Richard Wilson On Hold – industry view on automated phone systems- Part 1 Holding


Last nights “Richard Wilson On Hold”

Though we would just comment as an industry insider on automated telephone systems.

The program covered two distinct areas of the phone system industry,

1) Being put on hold before you get to speak to an operator. In phone system terms call centre software is called ACD – or automatic call distribution. This enables a larger number of calls to be handled by a fewer number of people, so put basically if you have 100 calls coming into a call centre at a particular time, with ACD software you can que 75 of the calls when the 25 operators deal with enquiries.

As a phone system solution provider we provide the tools to enable a business to achieve this, what tends to happen is these tools are ‘abused’ or cranked up to unfair wait times on clients, typically when a new manager in a call centre is brought in, or a new operations manager has to cut costs, usually by cutting staff. In real terms the 25 could be cut to 20, then 15 then 10 people over time and rounds of cuts.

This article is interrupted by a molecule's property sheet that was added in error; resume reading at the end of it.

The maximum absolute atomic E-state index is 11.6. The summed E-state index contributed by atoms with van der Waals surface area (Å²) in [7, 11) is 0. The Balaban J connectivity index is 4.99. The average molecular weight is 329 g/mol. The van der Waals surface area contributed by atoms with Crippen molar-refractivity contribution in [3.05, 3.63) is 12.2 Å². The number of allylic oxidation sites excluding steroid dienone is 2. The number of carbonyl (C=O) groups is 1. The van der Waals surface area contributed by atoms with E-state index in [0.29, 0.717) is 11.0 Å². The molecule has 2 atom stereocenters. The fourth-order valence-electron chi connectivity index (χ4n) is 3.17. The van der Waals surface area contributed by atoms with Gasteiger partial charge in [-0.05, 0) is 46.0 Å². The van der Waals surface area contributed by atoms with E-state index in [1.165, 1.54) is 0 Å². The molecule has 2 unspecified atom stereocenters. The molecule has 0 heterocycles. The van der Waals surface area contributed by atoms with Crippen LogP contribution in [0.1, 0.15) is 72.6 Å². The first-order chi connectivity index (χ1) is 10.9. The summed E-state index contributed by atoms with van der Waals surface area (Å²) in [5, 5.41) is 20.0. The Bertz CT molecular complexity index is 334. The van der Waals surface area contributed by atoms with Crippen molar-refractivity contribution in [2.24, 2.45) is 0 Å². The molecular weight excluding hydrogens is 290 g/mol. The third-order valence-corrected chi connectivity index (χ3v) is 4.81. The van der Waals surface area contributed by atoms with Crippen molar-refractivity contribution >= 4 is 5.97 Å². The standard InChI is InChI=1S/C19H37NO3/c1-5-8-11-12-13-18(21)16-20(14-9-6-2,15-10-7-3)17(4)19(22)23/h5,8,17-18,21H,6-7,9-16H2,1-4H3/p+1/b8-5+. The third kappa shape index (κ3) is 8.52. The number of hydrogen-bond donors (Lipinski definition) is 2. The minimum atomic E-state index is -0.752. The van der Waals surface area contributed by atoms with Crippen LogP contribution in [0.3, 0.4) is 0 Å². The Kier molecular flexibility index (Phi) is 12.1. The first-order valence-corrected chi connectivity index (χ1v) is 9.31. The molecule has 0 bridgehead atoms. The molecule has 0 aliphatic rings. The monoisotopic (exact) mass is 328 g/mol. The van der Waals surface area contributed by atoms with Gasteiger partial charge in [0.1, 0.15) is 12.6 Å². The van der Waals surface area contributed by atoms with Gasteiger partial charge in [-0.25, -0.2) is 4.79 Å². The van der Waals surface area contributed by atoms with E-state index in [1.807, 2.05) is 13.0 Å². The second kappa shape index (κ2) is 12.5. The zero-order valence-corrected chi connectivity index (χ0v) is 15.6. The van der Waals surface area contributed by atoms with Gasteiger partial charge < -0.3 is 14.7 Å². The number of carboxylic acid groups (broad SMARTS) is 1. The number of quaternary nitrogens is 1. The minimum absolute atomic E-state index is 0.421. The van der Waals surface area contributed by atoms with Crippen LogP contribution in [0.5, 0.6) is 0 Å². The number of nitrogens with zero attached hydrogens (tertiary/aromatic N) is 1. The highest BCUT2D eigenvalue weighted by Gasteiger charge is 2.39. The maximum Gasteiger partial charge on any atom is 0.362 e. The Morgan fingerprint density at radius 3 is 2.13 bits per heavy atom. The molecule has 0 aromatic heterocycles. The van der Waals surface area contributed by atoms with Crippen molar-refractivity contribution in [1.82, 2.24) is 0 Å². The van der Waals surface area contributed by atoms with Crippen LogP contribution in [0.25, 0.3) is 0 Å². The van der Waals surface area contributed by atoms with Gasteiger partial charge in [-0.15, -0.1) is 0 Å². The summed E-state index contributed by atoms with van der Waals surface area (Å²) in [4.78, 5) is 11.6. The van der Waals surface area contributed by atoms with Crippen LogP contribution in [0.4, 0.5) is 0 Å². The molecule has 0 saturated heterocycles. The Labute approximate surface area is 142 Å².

We recommend hold times of less than 2 minutes. If consumers could see it form the other side, if you are a call center of 25 operatives that gets 5,000 calls a day (circa 625 an hour, 25 calls each op per hour), but many call centres dealing with consumers get many more calls between 12:30 and 2pm – when most consumers are free to make personal calls at lunch – so 25 operative may need to handle 1500-2000 calls in the lunch hour – and this is how ACD software should be used to smooth the curve, as most would concede its hard to find people who only want to work for an hour at lunchtime, let alone the space needed to seat them!

A more cynical point was the use of 0870 and 0871 numbers where the operators purposely hold customers (certain football clubs will not be mentioned), as the called company ears revenue on the call. Thankfully this has been tackled by the regulator, reducing the cost of the calls to these numbers. These practices still however prevail and we hope to see regulation stamp them out further.

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